Barndoor skates, once a textbook example of overfishing, have recovered enough to allow fishing

Barndoor skates were once thought to be so overfished that a highly-publicized paper from 1998 noted that they had been “driven to near extinction without anyone noticing.” One of the largest skates, barndoor skates can reach over 5 feet in wingspan, which is large enough that their diet includes small sharks like spiny dogfish; for a skate, that’s about as close as it gets to charismatic megafauna!

Recently, NOAA Fisheries announced that Barndoor skate populations off the Northeastern United States had finally recovered enough that fishing for them could resume. This move comes after a 2009 NOAA Fisheries report showed that the species had begun to recover enough that they could be removed from the species of concern list, though they remained protected at the time. “This is good news,” Mike Ruccio, a Supervisory Fishery Policy Analyst for NOAA Fisheries Greater Atlantic Regional Fisheries Office, told me. “Rebuilding overfished stocks is one of the cornerstones of the US domestic policy on fisheries.”

Conservationists are cautiously pleased with this news. “While abundance estimates show amazing rebuilding for such a slow growing species, there is still much uncertainty regarding population health due to poor catch reporting,” said Sonja Fordham, President of Shark Advocates International, a project of the Ocean Foundation. “Skate body size is thought to be a good predictor of vulnerability to overfishing, and this skate species is the largest in the Northwest Atlantic. These factors argue for caution as restrictions are relaxed.”

While NOAA Fisheries had long agreed that the barndoor skate had declined enough to need some protection, the paper referenced above has long been considered controversial by many fisheries scientists and managers. NOAA denied an Endangered Species Act listing for the species in the year 2000, while still offering other protections.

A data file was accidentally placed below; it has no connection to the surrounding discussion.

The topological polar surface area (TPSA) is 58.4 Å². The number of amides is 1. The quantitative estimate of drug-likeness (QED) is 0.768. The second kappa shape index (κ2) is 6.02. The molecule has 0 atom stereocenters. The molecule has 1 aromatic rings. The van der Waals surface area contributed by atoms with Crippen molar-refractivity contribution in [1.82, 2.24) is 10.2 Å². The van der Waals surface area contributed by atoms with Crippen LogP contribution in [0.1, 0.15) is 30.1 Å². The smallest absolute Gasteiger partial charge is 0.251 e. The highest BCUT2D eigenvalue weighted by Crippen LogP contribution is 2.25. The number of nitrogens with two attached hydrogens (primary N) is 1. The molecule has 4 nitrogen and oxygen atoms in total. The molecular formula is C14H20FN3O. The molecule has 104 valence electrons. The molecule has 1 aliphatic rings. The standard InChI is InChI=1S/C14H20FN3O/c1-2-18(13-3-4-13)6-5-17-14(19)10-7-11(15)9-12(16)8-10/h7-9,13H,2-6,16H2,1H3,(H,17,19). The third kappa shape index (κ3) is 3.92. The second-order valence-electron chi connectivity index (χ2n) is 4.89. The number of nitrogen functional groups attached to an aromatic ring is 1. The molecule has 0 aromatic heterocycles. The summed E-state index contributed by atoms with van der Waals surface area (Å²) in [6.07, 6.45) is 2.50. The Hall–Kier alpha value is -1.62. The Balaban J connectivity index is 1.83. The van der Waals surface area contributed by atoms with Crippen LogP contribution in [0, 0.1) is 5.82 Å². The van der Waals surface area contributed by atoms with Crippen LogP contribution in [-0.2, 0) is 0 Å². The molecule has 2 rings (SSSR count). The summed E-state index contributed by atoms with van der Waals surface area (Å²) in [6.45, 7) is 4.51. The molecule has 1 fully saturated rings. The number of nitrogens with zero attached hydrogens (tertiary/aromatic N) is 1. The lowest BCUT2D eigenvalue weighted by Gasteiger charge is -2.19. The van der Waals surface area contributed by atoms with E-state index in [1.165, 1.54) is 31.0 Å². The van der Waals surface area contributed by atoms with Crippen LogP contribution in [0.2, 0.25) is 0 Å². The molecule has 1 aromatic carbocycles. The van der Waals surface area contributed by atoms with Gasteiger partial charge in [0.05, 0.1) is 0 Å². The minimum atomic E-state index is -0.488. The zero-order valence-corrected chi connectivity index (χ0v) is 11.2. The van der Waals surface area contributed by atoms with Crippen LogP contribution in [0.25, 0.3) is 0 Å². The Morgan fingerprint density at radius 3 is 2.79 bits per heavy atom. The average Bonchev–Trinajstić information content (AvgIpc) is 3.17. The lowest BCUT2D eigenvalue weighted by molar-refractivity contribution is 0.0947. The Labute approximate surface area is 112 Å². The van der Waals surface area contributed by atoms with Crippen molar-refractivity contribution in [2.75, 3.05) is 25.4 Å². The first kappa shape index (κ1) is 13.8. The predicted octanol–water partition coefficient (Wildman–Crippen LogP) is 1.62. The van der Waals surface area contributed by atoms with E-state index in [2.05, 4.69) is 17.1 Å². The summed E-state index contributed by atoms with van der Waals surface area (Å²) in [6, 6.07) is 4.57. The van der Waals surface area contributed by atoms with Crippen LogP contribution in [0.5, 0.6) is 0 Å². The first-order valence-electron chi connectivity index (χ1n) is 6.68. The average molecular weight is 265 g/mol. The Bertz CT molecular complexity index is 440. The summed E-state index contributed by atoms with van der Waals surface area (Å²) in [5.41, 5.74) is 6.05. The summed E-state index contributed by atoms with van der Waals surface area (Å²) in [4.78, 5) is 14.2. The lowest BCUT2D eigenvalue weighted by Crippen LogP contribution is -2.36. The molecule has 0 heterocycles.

“Casey and Myers 1998 indicated that barndoor skates had significantly declined,” Kimberly Damon-Randall, Acting Deputy Regional Administrator for NOAA Fisheries Greater Atlantic Regional Fisheries Office, said. “However, a couple of years later, new research indicated that barndoor skates were more fecund than previously thought and that new information was factored into the new population models. Additionally, it was determined that barndoor skates are more widely distributed (go into deeper water) than Casey and Myers thought so their analyses most likely underestimated the population.”

Skate fisheries in the United States are actually bigger than fisheries for their shark cousins, despite getting much less public attention. In 2016, U.S. skate fisheries landed about 25,000 metric tons of skate worth about eleven million dollars nationwide (worth over $5 million in the Northeastern U.S., where barndoor skates live, alone). “Skate in the northeast are landed in two separate fisheries: one for human consumption and one for use as bait in lobster and crab fisheries,” Mike Ruccio said.

Barndoor skates are one of seven species of skates the Northeast skate complex in addition to clearnose, little, rosette, smooth, thorny, and winter skates. Mike Ruccio pointed out that thorny skates remain protected, and smooth skates are protected in part of their range, policies designed to allow those species to recover from past overfishing. “In the case of the Barndoor skate,  a simple prohibition on landing appears to have been an important factor in dramatically improving population status, and yet the same protection adopted the same year for thorny skates has not,” Sonja Fordham said. “In fact, things got worse for thorny skates after management started, and yet fishery managers are giving minimal attention to finding out why. Skates are exceptionally vulnerable and economically important species. Overall, they deserve a much higher conservation priority than they are getting. For that to happen, the public will have to expand and express their concern for “flat sharks.”

The recovery of a species thought to be on the brink of extinction, due both to new scientific data and the success of science-based fisheries management plans, is cause for #OceanOptimism.

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